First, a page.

Once a Federal registration is issued, the registrant may give notice of registration by using the "" symbol, or the phrase "Registered in U.S. Patent and Trademark Office" or "Reg. U.S. Pat. & Tm. Off." Although registration symbols may not be lawfully used prior to registration, many trademark owners use a TM or SM (if the mark identifies a service) symbol to indicate a claim of ownership, even if no Federal trademark

application is pending.



The Examining Attorney will refuse registration if the mark or term applied for:

1). Does not function as a trademark to identify the goods or services as coming from a particular source; for example, the matter applied for is merely ornamental;

2). It immoral, deceptive or scandalous;

3). May disparage or falsely suggest a connection with persons, institutions, beliefs or national symbols, or bring them into contempt or disrepute;

4). Consists of or simulates the flag or coat of arms or other

insignia of the United States, or a State or municipality, or any foreign nation;

5). Is the name, portrait or signature of a particular living individual, unless he has given written consent; or is the name, signature or portrait of a deceased President of the

United States during the life of his widow, unless she has given her consent;

6). So resembles a mark already registered in the PTO as to be likely, when used on or in connection with the goods of the applicant, to cause confusion, or to cause mistake, or

to deceive;

7). Is merely descriptive or deceptively misdescriptive of the goods or services;

8). Is primarily geographically descriptive or deceptively misdescriptive of the goods or services of the applicant;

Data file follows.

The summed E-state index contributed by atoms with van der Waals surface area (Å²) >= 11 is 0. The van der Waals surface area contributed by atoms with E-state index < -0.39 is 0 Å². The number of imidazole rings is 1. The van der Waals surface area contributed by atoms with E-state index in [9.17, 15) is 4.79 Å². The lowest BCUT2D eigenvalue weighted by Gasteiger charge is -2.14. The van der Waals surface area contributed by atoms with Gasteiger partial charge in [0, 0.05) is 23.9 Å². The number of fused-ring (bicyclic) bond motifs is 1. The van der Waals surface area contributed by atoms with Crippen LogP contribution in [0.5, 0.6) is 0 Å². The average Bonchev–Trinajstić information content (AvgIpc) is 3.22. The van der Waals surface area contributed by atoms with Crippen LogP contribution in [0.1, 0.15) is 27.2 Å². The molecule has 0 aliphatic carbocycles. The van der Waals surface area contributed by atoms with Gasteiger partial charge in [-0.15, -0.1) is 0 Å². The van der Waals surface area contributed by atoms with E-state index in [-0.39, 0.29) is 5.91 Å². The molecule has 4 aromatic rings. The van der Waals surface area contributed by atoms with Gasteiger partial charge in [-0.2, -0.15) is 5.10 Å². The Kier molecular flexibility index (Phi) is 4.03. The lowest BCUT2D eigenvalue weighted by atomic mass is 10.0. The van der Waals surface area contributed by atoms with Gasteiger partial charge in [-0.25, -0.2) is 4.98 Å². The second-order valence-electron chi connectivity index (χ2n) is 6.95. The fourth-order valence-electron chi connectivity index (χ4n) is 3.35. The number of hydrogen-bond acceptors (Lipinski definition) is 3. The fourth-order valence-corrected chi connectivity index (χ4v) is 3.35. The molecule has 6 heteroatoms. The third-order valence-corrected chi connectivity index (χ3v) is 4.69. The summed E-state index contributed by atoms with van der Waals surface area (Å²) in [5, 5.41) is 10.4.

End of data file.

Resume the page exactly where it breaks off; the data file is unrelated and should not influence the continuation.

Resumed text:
9). Is primarily merely a surname.


A mark will not be refused registration on the grounds listed in numbers 7, 8 and 9 if the applicant can show that, through use of the mark in commerce, the mark has becomedistinctive so that it now identifies to the public the applicant's goods or services. Marks which are refused registration on the grounds listed in numbers 1, 7, 8 and 9 may

be registrable on the Supplemental Register, which contains terms or designs considered capable of distinguishing the owner's goods or services, but that do not yet do so. A term or design cannot be considered for registration on the Supplemental Register unless it is in use in commerce in relation to all the goods or services identified in the application, and an acceptable allegation of use has been

submitted. If a mark is registered on the Supplemental Register, the registrant may bring suit for trademark infringement in the Federal courts, or may use the registration as a basis for filing in some foreign countries. However, none of the other benefits of Federal registration listed above apply.


Areas of Practice

  • Trademarks

  • Copyrights

  • Entertainment Law

  • Domain Names

  • Corporation, Partnership & Business Law


Please call or email for a free consultation.

Phone: 877.863.7784 or 516.771.0349

Trademark, copyright, entertainment, domain, corporation law







Robert S. Broder, P.C. 2903 Preston Lane Merrick, NY 11566
Phone:  516.771.0349

admitted New York and Connecticut

Legal Topics of Interest

Trademark registration overview
A trademark is registered by filing an application with US Patent and Trademark Office.

Click here for more

Types of Business Entities


Click here for more.




USPTO Electronic filing